19 children miss out on mental health services every day in Scotland
Third Force News, by Susan Smith
Nearly 7,000 children and teenagers didn’t get the help they needed for mental health problems last year.
The Scottish Association for Mental Health (SAMH) said 19 young people in Scotland are let down by our mental health system every day.
The charity has launched a major new campaign to pressure the government, NHS and councils to improve support and services for under 16s affected by mental health issues. It says currently three pupils in every class are affected by a mental health issue before they are 16.
The Going To Be campaign aims to raise awareness of the scale and urgency of the problem. It stresses the need to provide early support to young people long before they are diagnosed with a recognised condition.
Three 30-second adverts featuring young people thinking about what they’re going to be when they grow up will screen on STV for two weeks from 2 May and in cinemas from 8 May.
Billy Watson, chief executive of SAMH, said: “Half of mental health problems in adulthood begin before the age of 14, so investment in solutions for children and young people now and broader mental health education is crucial.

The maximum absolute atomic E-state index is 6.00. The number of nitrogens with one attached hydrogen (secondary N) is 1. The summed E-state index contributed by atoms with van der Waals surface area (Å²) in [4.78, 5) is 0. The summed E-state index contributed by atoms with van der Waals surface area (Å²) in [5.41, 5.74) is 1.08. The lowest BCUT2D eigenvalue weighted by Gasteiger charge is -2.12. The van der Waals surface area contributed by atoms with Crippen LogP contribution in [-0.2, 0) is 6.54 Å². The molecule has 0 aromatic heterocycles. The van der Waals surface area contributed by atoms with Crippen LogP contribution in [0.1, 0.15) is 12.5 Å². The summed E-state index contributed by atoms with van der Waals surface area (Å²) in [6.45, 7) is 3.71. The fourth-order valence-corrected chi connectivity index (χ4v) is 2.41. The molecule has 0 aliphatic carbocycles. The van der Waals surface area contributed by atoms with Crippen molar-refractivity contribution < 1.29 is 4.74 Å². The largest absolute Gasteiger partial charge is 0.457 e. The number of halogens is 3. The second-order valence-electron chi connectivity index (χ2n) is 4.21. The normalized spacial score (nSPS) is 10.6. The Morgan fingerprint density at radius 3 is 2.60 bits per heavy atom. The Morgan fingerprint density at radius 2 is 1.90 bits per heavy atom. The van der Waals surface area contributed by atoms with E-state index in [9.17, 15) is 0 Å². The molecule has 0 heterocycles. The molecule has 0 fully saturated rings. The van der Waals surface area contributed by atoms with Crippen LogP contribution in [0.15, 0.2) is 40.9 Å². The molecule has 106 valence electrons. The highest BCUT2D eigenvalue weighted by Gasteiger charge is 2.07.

“We know the devastating impact that mental ill-health can have on our relationships, our work or education, our wellbeing, our hope and our quality of life.
“A mental health problem shouldn’t just be defined by a diagnosis but it is often only then that an intervention is triggered. It’s got to change.
“Improving the self-esteem, resilience and well-being of our young people must be a priority as the situation is urgent, it’s not getting better and SAMH wants to see it change.”
Recent research conducted by the Scottish Youth Parliament revealed that when it comes to finding help for mental health, only a quarter of young people know where to go. Its report Our Generation’s Epidemic drew on the voices of thousands of young people on this issue.
The Going to Be campaign calls for a review and refocus of mental health support for children and young people, and investment in early intervention services to help young people at the earliest opportunity
Caitlin-Jay Wyllie-Quinn, a 20 year old student, said: “I first started to experience mental health problems around first year of high school.
“I didn’t receive the professional help I really needed, it was all off my own back to try and make myself feel better.
“If I had received help earlier, and whilst I was in school I don’t think my mental health would have suffered as much.”